Industry expertise is one of the most important benefits offered by some online auctions. Experience working with construction fleet equipment is extremely helpful in compiling complete and detailed auction item descriptions, creating accurate condition reports on the assets, gathering and organizing maintenance records and securing high-quality photos. It's also a big help when the seller simply doesn't have the available resources to handle all of these important tasks.
This all works together to ensure that buyers have thorough and accurate information, which in turn gives them the confidence necessary to be active bidders. Client service staff can also ensure that any specific seller stipulations, such as geographic limitations on where the asset may be sold, are considered and included in the auction listing.
One example of the bottom-line benefits of auctioning fleet assets via an online marketplace involved an end-of-life Komatsu excavator. Its owner typically disposed of end-of-life assets through live auctions but found himself investing in refurbishment and transportation to use traditional live disposal methods.
The seller chose to move to an online auction model provider, who worked quickly to create the necessary reports, prepare the asset for auction and market the excavator to over 6,500 prospective buyers. The effort produced more than 1,000 bidder inquiries, ultimately leading to nearly 250 bids. The winning bid generated a return of nearly 80 percent of retail value. This asset's sale was completed, and funds were in the hands of the seller within twenty days, resulting in a swift conversion from assets to cash.
The bidding process itself is where many buyers and sellers will see the greatest divergence from the traditional auction model. As bids are received for the online auction items, asset disposition and fleet managers can review the bids online and approve them from their desk or from anywhere they choose to log on.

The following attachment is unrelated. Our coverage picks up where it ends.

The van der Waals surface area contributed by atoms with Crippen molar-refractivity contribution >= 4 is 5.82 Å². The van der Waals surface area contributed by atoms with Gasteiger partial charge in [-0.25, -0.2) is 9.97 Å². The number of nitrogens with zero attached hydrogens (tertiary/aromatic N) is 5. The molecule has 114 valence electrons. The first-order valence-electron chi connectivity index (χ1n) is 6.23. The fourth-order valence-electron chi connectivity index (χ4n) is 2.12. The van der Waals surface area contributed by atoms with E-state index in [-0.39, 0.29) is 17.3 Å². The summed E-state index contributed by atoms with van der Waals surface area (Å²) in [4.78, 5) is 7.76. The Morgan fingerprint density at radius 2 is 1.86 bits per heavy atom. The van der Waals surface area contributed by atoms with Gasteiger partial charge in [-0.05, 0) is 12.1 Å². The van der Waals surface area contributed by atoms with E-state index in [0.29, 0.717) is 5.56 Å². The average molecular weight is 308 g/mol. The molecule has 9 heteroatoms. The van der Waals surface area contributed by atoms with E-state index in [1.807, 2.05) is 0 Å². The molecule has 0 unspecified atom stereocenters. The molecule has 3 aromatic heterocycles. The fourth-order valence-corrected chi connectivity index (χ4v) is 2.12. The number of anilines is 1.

Unlike the eBay approach, some industrial online auctions will extend the auction time should there be a change in the leading bidder within the final minutes of the auction. This avoids one bidder "sniping" another by sneaking in a bid at the last second. By avoiding such gamesmanship, the auction results in a truer gauge of the actual market value of the item.
The process doesn't end with the final bid, however. Reputable online industrial auctions should provide an escrow process for handling the auction proceeds. This protects both buyer and seller so a transaction is closed according to the terms outlined in the auction listing details. Clarity and standardization of this settlement process results in higher close rates and fewer "buyer's remorse" situations. Also, online auction results can usually be reported electronically to the seller moments after the transaction close.
Electronic reporting is key for companies that must comply with industry and governmental regulations, like Sarbanes-Oxley. Transparency is inherent in an online auction: sellers can watch the auction in real time and see a detailed report of all bids.
Equipment sellers aren't the only ones who come out ahead using online auctions for end-of-life or surplus assets. Buyers who are not in a position to pay top dollar for brand new or virtually new equipment, or just need a parts donor to use in maintaining their own machines, stand to see many buying opportunities of the products they require. With well-established online auction companies, buyers also gain peace of mind knowing that the auction will be handled professionally, with complete and accurate disclosure of the item's condition and an escrow process for closing the sale with minimal risk.
Experts don't foresee an end to economic downturn in the near future. As business continues to falter and construction continues to slow, companies can turn to online auctions to leverage end-of-life fleet assets and turn idle and surplus fleets into new cash flow.
Construction Business Owner, December 2010